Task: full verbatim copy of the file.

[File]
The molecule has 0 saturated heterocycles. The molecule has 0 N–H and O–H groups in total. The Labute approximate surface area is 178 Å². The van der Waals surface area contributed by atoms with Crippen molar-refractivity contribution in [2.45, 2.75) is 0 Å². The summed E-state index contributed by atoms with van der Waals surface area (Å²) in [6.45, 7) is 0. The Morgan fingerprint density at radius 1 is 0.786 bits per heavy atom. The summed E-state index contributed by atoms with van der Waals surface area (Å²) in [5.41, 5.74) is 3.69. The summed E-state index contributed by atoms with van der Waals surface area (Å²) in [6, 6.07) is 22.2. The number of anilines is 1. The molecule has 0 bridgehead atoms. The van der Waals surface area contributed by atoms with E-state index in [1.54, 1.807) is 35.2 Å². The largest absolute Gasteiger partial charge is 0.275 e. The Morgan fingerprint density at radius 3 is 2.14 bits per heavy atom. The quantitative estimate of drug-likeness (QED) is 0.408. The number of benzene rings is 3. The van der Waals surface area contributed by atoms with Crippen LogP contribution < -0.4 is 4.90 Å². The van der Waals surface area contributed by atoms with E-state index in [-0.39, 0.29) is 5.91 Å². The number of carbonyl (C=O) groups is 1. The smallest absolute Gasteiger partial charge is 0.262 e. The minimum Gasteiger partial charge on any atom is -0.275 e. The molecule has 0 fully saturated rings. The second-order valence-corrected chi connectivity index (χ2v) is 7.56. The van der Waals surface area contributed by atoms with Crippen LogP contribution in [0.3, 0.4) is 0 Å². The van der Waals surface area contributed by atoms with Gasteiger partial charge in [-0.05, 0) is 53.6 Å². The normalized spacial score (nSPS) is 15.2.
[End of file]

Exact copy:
The molecule has 0 saturated heterocycles. The molecule has 0 N–H and O–H groups in total. The Labute approximate surface area is 178 Å². The van der Waals surface area contributed by atoms with Crippen molar-refractivity contribution in [2.45, 2.75) is 0 Å². The summed E-state index contributed by atoms with van der Waals surface area (Å²) in [6.45, 7) is 0. The Morgan fingerprint density at radius 1 is 0.786 bits per heavy atom. The summed E-state index contributed by atoms with van der Waals surface area (Å²) in [5.41, 5.74) is 3.69. The summed E-state index contributed by atoms with van der Waals surface area (Å²) in [6, 6.07) is 22.2. The number of anilines is 1. The molecule has 0 bridgehead atoms. The van der Waals surface area contributed by atoms with E-state index in [1.54, 1.807) is 35.2 Å². The largest absolute Gasteiger partial charge is 0.275 e. The Morgan fingerprint density at radius 3 is 2.14 bits per heavy atom. The quantitative estimate of drug-likeness (QED) is 0.408. The number of benzene rings is 3. The van der Waals surface area contributed by atoms with Crippen LogP contribution < -0.4 is 4.90 Å². The van der Waals surface area contributed by atoms with E-state index in [-0.39, 0.29) is 5.91 Å². The number of carbonyl (C=O) groups is 1. The smallest absolute Gasteiger partial charge is 0.262 e. The minimum Gasteiger partial charge on any atom is -0.275 e. The molecule has 0 fully saturated rings. The second-order valence-corrected chi connectivity index (χ2v) is 7.56. The van der Waals surface area contributed by atoms with Crippen LogP contribution in [0.3, 0.4) is 0 Å². The van der Waals surface area contributed by atoms with Gasteiger partial charge in [-0.05, 0) is 53.6 Å². The normalized spacial score (nSPS) is 15.2.